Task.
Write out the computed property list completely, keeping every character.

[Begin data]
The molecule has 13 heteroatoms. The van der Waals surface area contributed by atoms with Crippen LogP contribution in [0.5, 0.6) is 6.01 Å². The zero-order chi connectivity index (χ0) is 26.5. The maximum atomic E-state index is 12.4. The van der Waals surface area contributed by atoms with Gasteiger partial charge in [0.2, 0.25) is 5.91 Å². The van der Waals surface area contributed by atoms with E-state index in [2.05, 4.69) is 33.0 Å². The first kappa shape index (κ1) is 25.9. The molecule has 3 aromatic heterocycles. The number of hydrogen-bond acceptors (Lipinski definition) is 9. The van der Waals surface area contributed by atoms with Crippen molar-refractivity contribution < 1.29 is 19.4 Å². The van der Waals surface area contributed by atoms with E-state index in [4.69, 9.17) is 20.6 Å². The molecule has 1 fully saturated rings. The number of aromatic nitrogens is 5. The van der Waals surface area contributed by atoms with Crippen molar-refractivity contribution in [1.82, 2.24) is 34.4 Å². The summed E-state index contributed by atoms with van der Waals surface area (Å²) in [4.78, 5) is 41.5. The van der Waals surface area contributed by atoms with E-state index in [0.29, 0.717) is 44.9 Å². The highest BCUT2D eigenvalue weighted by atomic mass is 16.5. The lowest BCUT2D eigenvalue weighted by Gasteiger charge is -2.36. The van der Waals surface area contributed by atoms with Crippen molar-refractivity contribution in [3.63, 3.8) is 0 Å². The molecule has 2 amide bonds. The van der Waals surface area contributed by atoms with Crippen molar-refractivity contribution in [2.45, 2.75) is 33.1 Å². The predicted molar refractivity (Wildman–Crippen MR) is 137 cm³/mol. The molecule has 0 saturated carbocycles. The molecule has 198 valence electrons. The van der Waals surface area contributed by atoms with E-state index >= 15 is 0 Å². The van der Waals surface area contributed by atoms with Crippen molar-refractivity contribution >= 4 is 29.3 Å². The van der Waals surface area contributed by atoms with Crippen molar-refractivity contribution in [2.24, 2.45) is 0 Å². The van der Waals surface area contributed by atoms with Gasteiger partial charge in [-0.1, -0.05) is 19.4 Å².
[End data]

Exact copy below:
The molecule has 13 heteroatoms. The van der Waals surface area contributed by atoms with Crippen LogP contribution in [0.5, 0.6) is 6.01 Å². The zero-order chi connectivity index (χ0) is 26.5. The maximum atomic E-state index is 12.4. The van der Waals surface area contributed by atoms with Gasteiger partial charge in [0.2, 0.25) is 5.91 Å². The van der Waals surface area contributed by atoms with E-state index in [2.05, 4.69) is 33.0 Å². The first kappa shape index (κ1) is 25.9. The molecule has 3 aromatic heterocycles. The number of hydrogen-bond acceptors (Lipinski definition) is 9. The van der Waals surface area contributed by atoms with Crippen molar-refractivity contribution < 1.29 is 19.4 Å². The van der Waals surface area contributed by atoms with E-state index in [4.69, 9.17) is 20.6 Å². The molecule has 1 fully saturated rings. The number of aromatic nitrogens is 5. The van der Waals surface area contributed by atoms with Crippen molar-refractivity contribution in [1.82, 2.24) is 34.4 Å². The summed E-state index contributed by atoms with van der Waals surface area (Å²) in [4.78, 5) is 41.5. The van der Waals surface area contributed by atoms with E-state index in [0.29, 0.717) is 44.9 Å². The highest BCUT2D eigenvalue weighted by atomic mass is 16.5. The lowest BCUT2D eigenvalue weighted by Gasteiger charge is -2.36. The van der Waals surface area contributed by atoms with Crippen molar-refractivity contribution in [3.63, 3.8) is 0 Å². The molecule has 2 amide bonds. The van der Waals surface area contributed by atoms with Crippen molar-refractivity contribution in [2.45, 2.75) is 33.1 Å². The predicted molar refractivity (Wildman–Crippen MR) is 137 cm³/mol. The molecule has 0 saturated carbocycles. The molecule has 198 valence electrons. The van der Waals surface area contributed by atoms with E-state index >= 15 is 0 Å². The van der Waals surface area contributed by atoms with Crippen molar-refractivity contribution >= 4 is 29.3 Å². The van der Waals surface area contributed by atoms with Crippen molar-refractivity contribution in [2.24, 2.45) is 0 Å². The van der Waals surface area contributed by atoms with Gasteiger partial charge in [-0.1, -0.05) is 19.4 Å².